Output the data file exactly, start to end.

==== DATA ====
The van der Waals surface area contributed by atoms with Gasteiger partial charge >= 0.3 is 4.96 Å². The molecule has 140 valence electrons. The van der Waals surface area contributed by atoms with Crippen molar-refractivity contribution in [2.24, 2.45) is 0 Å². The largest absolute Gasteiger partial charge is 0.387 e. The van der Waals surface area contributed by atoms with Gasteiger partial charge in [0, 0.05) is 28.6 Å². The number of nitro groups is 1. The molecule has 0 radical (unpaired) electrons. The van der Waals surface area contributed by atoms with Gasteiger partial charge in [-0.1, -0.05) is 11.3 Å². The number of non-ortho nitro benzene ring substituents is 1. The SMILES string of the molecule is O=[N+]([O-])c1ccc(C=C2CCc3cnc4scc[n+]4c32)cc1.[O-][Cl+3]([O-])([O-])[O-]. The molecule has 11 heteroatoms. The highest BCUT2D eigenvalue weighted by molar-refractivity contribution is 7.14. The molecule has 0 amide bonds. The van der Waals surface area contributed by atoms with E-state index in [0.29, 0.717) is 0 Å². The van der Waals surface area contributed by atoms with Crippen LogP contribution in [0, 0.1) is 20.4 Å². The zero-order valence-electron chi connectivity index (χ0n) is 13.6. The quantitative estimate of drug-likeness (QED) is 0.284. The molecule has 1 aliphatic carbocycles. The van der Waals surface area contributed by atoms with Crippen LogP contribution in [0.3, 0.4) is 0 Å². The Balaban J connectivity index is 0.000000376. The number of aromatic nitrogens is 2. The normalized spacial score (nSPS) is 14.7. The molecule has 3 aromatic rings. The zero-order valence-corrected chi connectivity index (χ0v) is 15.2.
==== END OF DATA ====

The van der Waals surface area contributed by atoms with Gasteiger partial charge >= 0.3 is 4.96 Å². The molecule has 140 valence electrons. The van der Waals surface area contributed by atoms with Crippen molar-refractivity contribution in [2.24, 2.45) is 0 Å². The largest absolute Gasteiger partial charge is 0.387 e. The van der Waals surface area contributed by atoms with Gasteiger partial charge in [0, 0.05) is 28.6 Å². The number of nitro groups is 1. The molecule has 0 radical (unpaired) electrons. The van der Waals surface area contributed by atoms with Gasteiger partial charge in [-0.1, -0.05) is 11.3 Å². The number of non-ortho nitro benzene ring substituents is 1. The SMILES string of the molecule is O=[N+]([O-])c1ccc(C=C2CCc3cnc4scc[n+]4c32)cc1.[O-][Cl+3]([O-])([O-])[O-]. The molecule has 11 heteroatoms. The highest BCUT2D eigenvalue weighted by molar-refractivity contribution is 7.14. The molecule has 0 amide bonds. The van der Waals surface area contributed by atoms with E-state index in [0.29, 0.717) is 0 Å². The van der Waals surface area contributed by atoms with Crippen LogP contribution in [0, 0.1) is 20.4 Å². The zero-order valence-electron chi connectivity index (χ0n) is 13.6. The quantitative estimate of drug-likeness (QED) is 0.284. The molecule has 1 aliphatic carbocycles. The van der Waals surface area contributed by atoms with Crippen LogP contribution in [0.3, 0.4) is 0 Å². The Balaban J connectivity index is 0.000000376. The number of aromatic nitrogens is 2. The normalized spacial score (nSPS) is 14.7. The molecule has 3 aromatic rings. The zero-order valence-corrected chi connectivity index (χ0v) is 15.2.